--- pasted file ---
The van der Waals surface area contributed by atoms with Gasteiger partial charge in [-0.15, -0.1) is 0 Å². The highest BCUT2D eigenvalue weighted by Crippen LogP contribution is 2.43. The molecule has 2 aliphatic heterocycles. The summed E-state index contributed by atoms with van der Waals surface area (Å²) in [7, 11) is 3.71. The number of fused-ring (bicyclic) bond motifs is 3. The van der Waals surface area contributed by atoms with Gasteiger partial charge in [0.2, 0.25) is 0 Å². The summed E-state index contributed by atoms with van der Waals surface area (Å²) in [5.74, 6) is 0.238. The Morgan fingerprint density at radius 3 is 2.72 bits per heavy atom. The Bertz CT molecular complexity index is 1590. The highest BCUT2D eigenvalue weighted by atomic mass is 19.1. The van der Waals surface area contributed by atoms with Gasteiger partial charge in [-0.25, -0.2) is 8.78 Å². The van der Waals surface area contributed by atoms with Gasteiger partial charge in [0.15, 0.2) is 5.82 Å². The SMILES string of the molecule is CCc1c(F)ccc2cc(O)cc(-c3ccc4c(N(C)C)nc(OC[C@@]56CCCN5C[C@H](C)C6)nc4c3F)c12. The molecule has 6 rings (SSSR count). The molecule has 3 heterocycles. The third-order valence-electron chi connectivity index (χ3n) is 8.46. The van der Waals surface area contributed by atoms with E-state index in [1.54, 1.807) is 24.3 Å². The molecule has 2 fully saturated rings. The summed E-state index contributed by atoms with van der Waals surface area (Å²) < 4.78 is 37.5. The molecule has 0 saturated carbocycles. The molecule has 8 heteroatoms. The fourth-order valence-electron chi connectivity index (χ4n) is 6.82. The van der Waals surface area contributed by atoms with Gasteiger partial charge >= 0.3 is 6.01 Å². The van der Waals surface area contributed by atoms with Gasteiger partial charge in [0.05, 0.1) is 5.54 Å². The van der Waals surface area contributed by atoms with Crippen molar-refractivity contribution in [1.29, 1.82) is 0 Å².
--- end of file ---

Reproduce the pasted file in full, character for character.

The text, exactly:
The van der Waals surface area contributed by atoms with Gasteiger partial charge in [-0.15, -0.1) is 0 Å². The highest BCUT2D eigenvalue weighted by Crippen LogP contribution is 2.43. The molecule has 2 aliphatic heterocycles. The summed E-state index contributed by atoms with van der Waals surface area (Å²) in [7, 11) is 3.71. The number of fused-ring (bicyclic) bond motifs is 3. The van der Waals surface area contributed by atoms with Gasteiger partial charge in [0.2, 0.25) is 0 Å². The summed E-state index contributed by atoms with van der Waals surface area (Å²) in [5.74, 6) is 0.238. The Morgan fingerprint density at radius 3 is 2.72 bits per heavy atom. The Bertz CT molecular complexity index is 1590. The highest BCUT2D eigenvalue weighted by atomic mass is 19.1. The van der Waals surface area contributed by atoms with Gasteiger partial charge in [-0.25, -0.2) is 8.78 Å². The van der Waals surface area contributed by atoms with Gasteiger partial charge in [0.15, 0.2) is 5.82 Å². The SMILES string of the molecule is CCc1c(F)ccc2cc(O)cc(-c3ccc4c(N(C)C)nc(OC[C@@]56CCCN5C[C@H](C)C6)nc4c3F)c12. The molecule has 6 rings (SSSR count). The molecule has 3 heterocycles. The third-order valence-electron chi connectivity index (χ3n) is 8.46. The van der Waals surface area contributed by atoms with E-state index in [1.54, 1.807) is 24.3 Å². The molecule has 2 fully saturated rings. The summed E-state index contributed by atoms with van der Waals surface area (Å²) < 4.78 is 37.5. The molecule has 0 saturated carbocycles. The molecule has 8 heteroatoms. The fourth-order valence-electron chi connectivity index (χ4n) is 6.82. The van der Waals surface area contributed by atoms with Gasteiger partial charge >= 0.3 is 6.01 Å². The van der Waals surface area contributed by atoms with Gasteiger partial charge in [0.05, 0.1) is 5.54 Å². The van der Waals surface area contributed by atoms with Crippen molar-refractivity contribution in [1.29, 1.82) is 0 Å².